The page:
A question that has ended more real estate investor meetup friendships than monopoly: Is it better to invest for appreciation or cash flow? Proponents of appreciation argue that investing in strong markets, regardless of price, will outperform over the long run. Cash flow investors believe in a steady, predictable stream of income that can support their lifestyle.
Different classes of properties will be found in “appreciation” markets and “cash flow” markets.
Appreciation markets typically have high barriers to home ownership. Limited housing supply and concentrated employment drive rental rates higher. Residents typically rent for longer and have steady, high paying jobs. Vacancy is typically low, regardless of property condition, and properties can be operated at lower operating expense ratios. In the current market, capitalization rates can be as low as 3.5% and are less sensitive to changes in interest rates.
Cash flow markets are typically located in areas with lower barriers to home ownership, and residents who rent tend to maintain lower incomes and more volatile employment. Rental rates grow at a slower pace as land is plentiful and housing supply can keep up with demand. Vacancy can be volatile and dependent on property conditions. In the current market, capitalization rates are typically higher, between 6.5% to 8.5%, and they are more sensitive to changes in interest rates.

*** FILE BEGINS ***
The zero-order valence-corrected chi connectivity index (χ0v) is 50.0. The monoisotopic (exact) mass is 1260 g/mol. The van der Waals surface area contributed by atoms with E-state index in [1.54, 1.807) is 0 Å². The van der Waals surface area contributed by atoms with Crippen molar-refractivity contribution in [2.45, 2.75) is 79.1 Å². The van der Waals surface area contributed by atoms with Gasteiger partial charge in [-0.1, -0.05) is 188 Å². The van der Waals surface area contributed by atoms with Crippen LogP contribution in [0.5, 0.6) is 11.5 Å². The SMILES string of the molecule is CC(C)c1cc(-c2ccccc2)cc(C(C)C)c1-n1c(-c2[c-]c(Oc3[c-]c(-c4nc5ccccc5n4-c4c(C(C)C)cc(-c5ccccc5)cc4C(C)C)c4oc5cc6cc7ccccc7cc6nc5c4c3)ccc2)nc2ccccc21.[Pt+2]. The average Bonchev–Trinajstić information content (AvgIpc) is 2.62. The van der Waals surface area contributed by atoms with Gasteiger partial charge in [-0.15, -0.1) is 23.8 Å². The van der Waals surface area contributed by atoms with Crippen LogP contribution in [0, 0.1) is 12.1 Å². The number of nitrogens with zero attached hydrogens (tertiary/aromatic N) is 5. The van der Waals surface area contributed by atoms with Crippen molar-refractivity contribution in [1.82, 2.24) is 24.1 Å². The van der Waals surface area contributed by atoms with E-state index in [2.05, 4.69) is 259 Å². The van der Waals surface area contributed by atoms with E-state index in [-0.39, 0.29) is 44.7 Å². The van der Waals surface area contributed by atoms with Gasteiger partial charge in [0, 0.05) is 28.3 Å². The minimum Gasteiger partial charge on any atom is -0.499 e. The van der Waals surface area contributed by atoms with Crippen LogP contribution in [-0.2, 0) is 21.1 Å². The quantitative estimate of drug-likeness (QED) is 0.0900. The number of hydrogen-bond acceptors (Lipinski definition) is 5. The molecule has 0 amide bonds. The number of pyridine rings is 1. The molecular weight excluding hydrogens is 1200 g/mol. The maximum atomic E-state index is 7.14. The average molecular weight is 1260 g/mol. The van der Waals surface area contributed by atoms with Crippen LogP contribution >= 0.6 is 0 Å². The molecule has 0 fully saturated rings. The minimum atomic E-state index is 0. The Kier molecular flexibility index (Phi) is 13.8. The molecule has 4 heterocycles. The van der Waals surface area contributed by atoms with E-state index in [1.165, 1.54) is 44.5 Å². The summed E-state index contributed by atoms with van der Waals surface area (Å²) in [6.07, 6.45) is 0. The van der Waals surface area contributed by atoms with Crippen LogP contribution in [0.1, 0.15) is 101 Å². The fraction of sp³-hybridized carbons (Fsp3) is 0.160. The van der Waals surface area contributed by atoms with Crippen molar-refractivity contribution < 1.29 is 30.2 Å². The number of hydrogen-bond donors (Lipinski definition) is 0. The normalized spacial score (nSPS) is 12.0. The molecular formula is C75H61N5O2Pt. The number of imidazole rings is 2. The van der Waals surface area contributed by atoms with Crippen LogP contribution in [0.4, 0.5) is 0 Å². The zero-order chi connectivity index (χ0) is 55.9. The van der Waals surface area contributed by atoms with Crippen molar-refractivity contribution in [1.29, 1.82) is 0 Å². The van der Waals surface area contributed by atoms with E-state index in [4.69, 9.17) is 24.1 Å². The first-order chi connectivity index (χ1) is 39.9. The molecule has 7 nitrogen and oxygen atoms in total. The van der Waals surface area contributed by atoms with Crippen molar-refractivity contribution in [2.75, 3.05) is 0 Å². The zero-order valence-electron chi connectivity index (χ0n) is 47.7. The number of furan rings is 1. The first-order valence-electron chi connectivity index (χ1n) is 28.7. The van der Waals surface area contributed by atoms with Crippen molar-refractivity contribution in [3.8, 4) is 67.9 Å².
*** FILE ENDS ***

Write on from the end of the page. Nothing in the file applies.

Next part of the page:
Side Note: Capitalization Rate (or "Cap Rate")
Capitalization rate is a common valuation metric in real estate. Found by dividing net operating income by current value, the cap rate is a measure of return for an un-levered property (without debt).
Though a common proxy for the profitability of an investment, a property’s cap rate does not consider value-add potential. Investment decisions should always be informed by market research and a good cash flow model (shameless plug: KRE).
Let the Numbers Speak.
Given the following base assumptions, the below table shows an empirical analysis of the cash flow vs. appreciation debate. Given varying cap rates and market growth over a 5 year period, an IRR was calculated on a hypothetical equity investment. The properties considered in this analysis are assumed to be stabilized with negligible value-add opportunity.
Assumptions - Loan to Purchase: 55%, Interest Rate: 5%, Amortization: 30 Years, Hold Period: 5 Years
The Verdict: Empirical evidence supports that both investing in high growth, low cap rate markets and low growth, high cap rate markets can produce comparable returns. Let the debate continue!
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